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UKCAT for 2017 Entry to UK watch

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    How are people revising for verbal reasoning? I'm concerned as the Medify questions are being too nice to me but the 1000Q book is horrific when it gets to the statement questions. I don't want to practice anymore questions from that book until a little closer to the date so I was wondering how else people revised VR?
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    (Original post by Orlanda)
    Hey guys,

    Any tips for the QR apart from 'flag the hard ones and come back?'
    Really struggling

    Has anyone had any success stories where they've gone from being really **** at QR to getting a great score? Need some inspo about to give up ahah
    I was averaging 450 the day before and ended up with 800. Miracles do happen.
    I basically just came terms with the fact that I was never gonna be able to do all the questions in the time and learned to look out for the easier questions, basically concentrating on accuracy rather than speed. This meant questions where the calculations were simpler, not necessarily the ones with the least info. I used the 30 mins of DM which comes before QR to take a nice break, calm myself, learn how to use the calculator etc..

    If I'm honest, the questions were more doable than I thought they were going to be so there is hope for you yet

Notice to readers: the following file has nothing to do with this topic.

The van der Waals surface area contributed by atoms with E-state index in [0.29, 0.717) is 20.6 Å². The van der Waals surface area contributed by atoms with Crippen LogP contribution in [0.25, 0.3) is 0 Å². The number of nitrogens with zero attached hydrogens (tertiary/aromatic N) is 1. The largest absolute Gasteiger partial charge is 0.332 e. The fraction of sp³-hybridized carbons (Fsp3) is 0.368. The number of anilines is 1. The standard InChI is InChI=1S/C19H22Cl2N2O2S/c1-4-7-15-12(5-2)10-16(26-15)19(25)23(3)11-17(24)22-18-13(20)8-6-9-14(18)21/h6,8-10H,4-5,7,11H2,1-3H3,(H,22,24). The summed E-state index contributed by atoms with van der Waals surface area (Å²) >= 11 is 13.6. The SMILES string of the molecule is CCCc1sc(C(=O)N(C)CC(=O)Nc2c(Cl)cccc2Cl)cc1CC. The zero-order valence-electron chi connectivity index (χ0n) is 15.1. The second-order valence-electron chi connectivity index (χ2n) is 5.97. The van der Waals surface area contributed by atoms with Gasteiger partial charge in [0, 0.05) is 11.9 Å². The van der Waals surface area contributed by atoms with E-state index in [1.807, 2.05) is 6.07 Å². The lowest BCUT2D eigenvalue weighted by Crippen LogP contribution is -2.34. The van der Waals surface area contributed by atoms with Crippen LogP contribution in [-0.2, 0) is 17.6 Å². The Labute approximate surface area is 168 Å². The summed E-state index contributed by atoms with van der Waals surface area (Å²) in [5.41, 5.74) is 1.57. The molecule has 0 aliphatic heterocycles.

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    (Original post by studentsixth)
    How are people revising for verbal reasoning? I'm concerned as the Medify questions are being too nice to me but the 1000Q book is horrific when it gets to the statement questions. I don't want to practice anymore questions from that book until a little closer to the date so I was wondering how else people revised VR?
    Well VR s hard at the exam. In fact that is the section where people score the least when you look at the official Ukcat figures and the scores people have reported here. You can practise on easier questions if you want but that won't make the exam any easier. In fact two people have said on her eqrlier in the thread that they felt the VR at the exam with in line with the ISC questions and maybe even harder.

    Soma better solution may be to carry on but at your own pace, making sure that you understand the answers rather than rush to do it under times conditions,
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    (Original post by studentsixth)
    How are people revising for verbal reasoning? I'm concerned as the Medify questions are being too nice to me but the 1000Q book is horrific when it gets to the statement questions. I don't want to practice anymore questions from that book until a little closer to the date so I was wondering how else people revised VR?
    Verbal IS hard, there is no denying it and at the exam I was wondering how they calibrated those questions because those with the long statements took ages just to read, let alone attempt to answer. However my guess is that it will be the same for everyone and so all it will mean is that the national average may be lower than in previous years, and therefore so will the cutoff thresholds applied by the uni.